When his secret bride is executed for assaulting an English soldier who tried to rape her, a commoner begins a revolt and leads Scottish warriors against the cruel English tyrant who rules Scotland with an iron fist.
Oskar Schindler is a vainglorious and greedy German businessman who becomes unlikely humanitarian amid the barbaric Nazi reign when he feels compelled to turn his factory into a refuge for Jews. Based on the true story of Oskar Schindler who managed to save about 1100 Jews from being gassed at the Auschwitz concentration camp. A testament for the good in all of us. Written by
Harald Mayr <email@example.com>
The Krakow ghetto "liquidation" scene was only a page of action in the script, but Steven Spielberg turned it into 20 pages and 20 minutes of screen action "based on living witness testimony". For example, the scene in which the young man escapes capture by German soldiers by telling them he was ordered to clear the luggage from the street was taken directly from a survivor's story. See more »
When Oskar Schindler is reprimanded for kissing the Jewish girl by the SS officer, the SS officer picks up his cup twice in the same sentence. See more »
[a Hebrew prayer is chanted, followed by a flashback to 1940s Poland]
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The theatrical version juxtaposed images from the film of the actors portraying certain identified "Schindler Jews" as each actual person placed a stone on Schindler's grave. The VHS version does not use this device, showing only the actual persons, credited by name. See more »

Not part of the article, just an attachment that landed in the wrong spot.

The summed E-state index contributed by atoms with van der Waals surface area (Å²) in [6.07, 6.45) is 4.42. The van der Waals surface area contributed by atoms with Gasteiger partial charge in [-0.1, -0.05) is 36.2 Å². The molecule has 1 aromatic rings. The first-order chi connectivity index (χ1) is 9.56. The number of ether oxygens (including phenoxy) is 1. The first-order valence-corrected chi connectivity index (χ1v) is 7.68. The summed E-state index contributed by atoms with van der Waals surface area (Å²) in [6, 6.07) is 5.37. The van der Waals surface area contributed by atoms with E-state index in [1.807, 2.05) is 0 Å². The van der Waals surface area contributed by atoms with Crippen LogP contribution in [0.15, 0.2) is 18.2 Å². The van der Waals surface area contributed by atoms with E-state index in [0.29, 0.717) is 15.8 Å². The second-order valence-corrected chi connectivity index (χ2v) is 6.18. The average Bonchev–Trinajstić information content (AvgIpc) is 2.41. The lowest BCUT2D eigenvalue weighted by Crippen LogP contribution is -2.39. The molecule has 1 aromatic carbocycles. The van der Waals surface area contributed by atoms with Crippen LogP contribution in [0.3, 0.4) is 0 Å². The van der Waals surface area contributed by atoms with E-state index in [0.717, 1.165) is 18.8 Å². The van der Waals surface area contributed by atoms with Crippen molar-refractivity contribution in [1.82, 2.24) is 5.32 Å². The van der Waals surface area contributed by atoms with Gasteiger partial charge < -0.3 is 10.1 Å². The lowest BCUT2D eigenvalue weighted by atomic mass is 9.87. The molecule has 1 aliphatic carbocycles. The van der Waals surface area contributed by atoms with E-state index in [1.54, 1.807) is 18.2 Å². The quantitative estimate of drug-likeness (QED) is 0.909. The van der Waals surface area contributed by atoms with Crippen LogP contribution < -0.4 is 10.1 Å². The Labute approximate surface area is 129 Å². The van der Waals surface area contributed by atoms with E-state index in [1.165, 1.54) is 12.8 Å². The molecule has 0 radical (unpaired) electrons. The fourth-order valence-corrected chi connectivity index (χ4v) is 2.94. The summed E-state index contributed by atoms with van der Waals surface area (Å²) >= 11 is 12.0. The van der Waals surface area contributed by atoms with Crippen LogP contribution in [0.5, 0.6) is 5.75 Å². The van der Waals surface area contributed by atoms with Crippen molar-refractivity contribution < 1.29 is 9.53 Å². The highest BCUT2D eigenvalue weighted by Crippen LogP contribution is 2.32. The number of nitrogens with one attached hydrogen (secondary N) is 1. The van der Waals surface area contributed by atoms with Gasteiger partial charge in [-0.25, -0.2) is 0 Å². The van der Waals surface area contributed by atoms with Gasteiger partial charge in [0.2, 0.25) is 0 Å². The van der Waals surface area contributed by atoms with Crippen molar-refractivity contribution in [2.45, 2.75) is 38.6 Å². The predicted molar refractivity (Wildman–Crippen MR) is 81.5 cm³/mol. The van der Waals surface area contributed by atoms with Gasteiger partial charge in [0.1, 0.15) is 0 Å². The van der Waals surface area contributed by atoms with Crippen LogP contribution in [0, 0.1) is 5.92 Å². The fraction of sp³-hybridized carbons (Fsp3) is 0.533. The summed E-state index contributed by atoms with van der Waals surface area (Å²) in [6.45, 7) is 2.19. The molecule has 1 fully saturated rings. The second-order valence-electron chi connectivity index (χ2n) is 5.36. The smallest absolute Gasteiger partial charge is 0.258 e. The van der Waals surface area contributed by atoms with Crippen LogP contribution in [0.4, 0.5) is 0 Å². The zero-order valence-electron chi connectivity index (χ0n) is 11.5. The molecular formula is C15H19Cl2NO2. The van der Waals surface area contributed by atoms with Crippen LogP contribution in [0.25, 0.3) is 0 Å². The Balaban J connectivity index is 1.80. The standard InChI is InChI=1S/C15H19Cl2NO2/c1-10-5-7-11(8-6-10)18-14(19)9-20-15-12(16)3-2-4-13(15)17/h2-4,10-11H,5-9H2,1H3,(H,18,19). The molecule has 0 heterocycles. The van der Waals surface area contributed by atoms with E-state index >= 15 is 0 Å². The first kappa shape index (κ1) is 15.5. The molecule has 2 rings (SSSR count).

This is the best war film about the Holocaust I have ever seen. It depicts the horrors of the Holocaust and war, the tragedy of Jewish nation, and I know, this film could be directed by a Jew, who keeps these horrible times and crimes against humanity in his heart. The tagline says "Whoever saves one life, saves the world entire". And this film shows us that no human life can be replaced by another one, and that there is nothing more valuable than HUMAN LIFE. I have not seen a film of such a power in my life. Superbly directed by Steven Spielberg, magnificently photographed in black-and-white by Janusz Kaminski (one of the best directors of photography in modern Hollywood, so to say), perfect performances by Liam Neeson and Ben Kingsley, and, especially, John Williams' beautiful, brilliant score, brings the whole horror and tragedy, cruelty of Nazism, Holocaust and War. This is Spielberg's Triumph. Congratulations!
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